Global rating agency, Fitch Ratings, has said that key financial metrics reported by Nigerian banks are likely to weaken in the closing months of 2015.
Fitch also added that despite the decision by the Monetary Policy Commitee (MPC) of the Central Bank of Nigeria (CBN) to reduce the cash reserve ratio (CRR) to 25 per cent, down from 31 per cent, this will not add liquidity to the banking system.
In a statement, Fitch said “Public sector deposits traditionally account for around 10 per cent of total banking sector deposits.
“Lower reserve requirements will not offset the tighter FC liquidity at Nigeria’s banks. A currency split of public sector deposits is not disclosed but in our opinion, FC deposits are substantial, held up by oil-related deposits.
“The centralising of public sector and government-related FC deposits at the TSA has made it increasingly difficult for commercial banks to meet customer demand for FC.
“FC availability was already strained in 2015 due to falling oil revenues, central bank action to defend naira depreciation and heightened negative investor sentiment towards emerging markets.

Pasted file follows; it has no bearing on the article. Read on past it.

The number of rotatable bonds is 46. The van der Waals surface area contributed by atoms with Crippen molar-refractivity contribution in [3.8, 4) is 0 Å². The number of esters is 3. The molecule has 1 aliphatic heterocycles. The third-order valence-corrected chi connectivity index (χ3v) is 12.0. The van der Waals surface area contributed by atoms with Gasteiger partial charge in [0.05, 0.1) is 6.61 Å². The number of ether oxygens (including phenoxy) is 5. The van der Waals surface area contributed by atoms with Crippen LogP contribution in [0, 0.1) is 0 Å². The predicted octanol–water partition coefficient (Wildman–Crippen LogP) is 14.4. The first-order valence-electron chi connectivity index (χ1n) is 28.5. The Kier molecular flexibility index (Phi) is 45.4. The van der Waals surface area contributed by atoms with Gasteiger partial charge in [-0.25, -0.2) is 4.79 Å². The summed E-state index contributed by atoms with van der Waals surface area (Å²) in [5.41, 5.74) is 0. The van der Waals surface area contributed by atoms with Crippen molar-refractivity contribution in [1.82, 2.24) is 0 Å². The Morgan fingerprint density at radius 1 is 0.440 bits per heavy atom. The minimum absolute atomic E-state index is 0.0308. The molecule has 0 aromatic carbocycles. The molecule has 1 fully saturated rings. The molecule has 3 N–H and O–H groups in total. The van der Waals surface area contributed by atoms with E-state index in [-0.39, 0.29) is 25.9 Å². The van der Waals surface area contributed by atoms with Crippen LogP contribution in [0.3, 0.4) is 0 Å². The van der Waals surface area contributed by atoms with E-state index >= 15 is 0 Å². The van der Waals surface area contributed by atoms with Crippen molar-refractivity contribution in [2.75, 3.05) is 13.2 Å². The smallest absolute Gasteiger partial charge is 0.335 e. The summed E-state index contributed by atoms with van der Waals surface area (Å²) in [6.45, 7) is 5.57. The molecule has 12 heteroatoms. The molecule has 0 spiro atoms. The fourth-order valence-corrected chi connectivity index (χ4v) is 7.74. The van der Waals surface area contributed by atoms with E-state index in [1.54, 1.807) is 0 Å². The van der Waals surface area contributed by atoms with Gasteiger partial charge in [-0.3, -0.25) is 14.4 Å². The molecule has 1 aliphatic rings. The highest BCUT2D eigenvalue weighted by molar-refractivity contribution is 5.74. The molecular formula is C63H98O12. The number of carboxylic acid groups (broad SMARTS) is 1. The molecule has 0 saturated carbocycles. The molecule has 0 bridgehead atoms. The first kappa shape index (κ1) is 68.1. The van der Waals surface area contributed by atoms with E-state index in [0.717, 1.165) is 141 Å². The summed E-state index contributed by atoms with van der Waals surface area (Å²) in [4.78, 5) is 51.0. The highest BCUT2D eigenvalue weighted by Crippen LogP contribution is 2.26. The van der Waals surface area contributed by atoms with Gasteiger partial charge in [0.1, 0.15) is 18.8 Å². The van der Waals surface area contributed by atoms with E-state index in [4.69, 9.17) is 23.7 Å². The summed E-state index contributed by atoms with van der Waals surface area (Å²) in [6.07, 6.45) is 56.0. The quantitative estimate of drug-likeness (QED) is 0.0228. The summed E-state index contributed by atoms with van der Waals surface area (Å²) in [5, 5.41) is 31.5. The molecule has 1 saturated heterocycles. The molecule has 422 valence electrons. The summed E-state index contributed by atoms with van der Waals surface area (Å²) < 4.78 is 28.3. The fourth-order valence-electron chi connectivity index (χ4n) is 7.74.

“Warnings throughout the year that JPMorgan intended to remove Nigeria from its Emerging Markets index, which occurred in mid-September, also triggered heavy FC outflows as investors sold Nigerian securities.
“Key financial metrics reported by Nigerian banks are likely to continue to weaken in the closing months of 2015. Impaired loans have been rising over the past 12 months. We expect them to rise above the central bank’s five per cent of total loans cap but to remain below 10 per cent at year-end.
“Pressure is mounting on regulatory capital ratios and we expect tier 1 capital ratios at many banks to fall below 15 per cent, which is low by recent Nigerian standards.
“Loan growth is slowing under the strain of lower oil prices. Our expectations for loan growth are muted – a nominal five per cent increase in 2015, which is low by Nigerian standards – due to the much deteriorated operating environment.”